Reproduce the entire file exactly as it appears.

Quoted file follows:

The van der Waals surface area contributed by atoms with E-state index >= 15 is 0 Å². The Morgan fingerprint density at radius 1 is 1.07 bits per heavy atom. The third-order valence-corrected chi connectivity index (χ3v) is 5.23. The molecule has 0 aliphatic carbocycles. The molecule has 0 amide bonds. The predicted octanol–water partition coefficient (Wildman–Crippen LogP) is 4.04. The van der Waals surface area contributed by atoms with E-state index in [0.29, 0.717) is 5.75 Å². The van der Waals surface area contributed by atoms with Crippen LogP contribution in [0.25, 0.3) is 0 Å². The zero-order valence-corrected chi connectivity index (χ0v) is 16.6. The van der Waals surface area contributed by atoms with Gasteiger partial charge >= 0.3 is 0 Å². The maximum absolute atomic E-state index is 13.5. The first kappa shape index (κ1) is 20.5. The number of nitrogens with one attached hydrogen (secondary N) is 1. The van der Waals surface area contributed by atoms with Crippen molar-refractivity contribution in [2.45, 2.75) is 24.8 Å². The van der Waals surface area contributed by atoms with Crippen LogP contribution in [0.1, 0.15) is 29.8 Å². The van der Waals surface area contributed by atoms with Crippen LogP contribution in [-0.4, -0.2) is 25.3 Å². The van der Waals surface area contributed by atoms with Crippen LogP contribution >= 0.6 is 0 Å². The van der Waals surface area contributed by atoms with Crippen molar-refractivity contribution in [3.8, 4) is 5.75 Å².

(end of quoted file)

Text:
The van der Waals surface area contributed by atoms with E-state index >= 15 is 0 Å². The Morgan fingerprint density at radius 1 is 1.07 bits per heavy atom. The third-order valence-corrected chi connectivity index (χ3v) is 5.23. The molecule has 0 aliphatic carbocycles. The molecule has 0 amide bonds. The predicted octanol–water partition coefficient (Wildman–Crippen LogP) is 4.04. The van der Waals surface area contributed by atoms with E-state index in [0.29, 0.717) is 5.75 Å². The van der Waals surface area contributed by atoms with Crippen LogP contribution in [0.25, 0.3) is 0 Å². The zero-order valence-corrected chi connectivity index (χ0v) is 16.6. The van der Waals surface area contributed by atoms with Gasteiger partial charge >= 0.3 is 0 Å². The maximum absolute atomic E-state index is 13.5. The first kappa shape index (κ1) is 20.5. The number of nitrogens with one attached hydrogen (secondary N) is 1. The van der Waals surface area contributed by atoms with Crippen molar-refractivity contribution in [2.45, 2.75) is 24.8 Å². The van der Waals surface area contributed by atoms with Crippen LogP contribution in [0.1, 0.15) is 29.8 Å². The van der Waals surface area contributed by atoms with Crippen LogP contribution in [-0.4, -0.2) is 25.3 Å². The van der Waals surface area contributed by atoms with Crippen LogP contribution >= 0.6 is 0 Å². The van der Waals surface area contributed by atoms with Crippen molar-refractivity contribution in [3.8, 4) is 5.75 Å².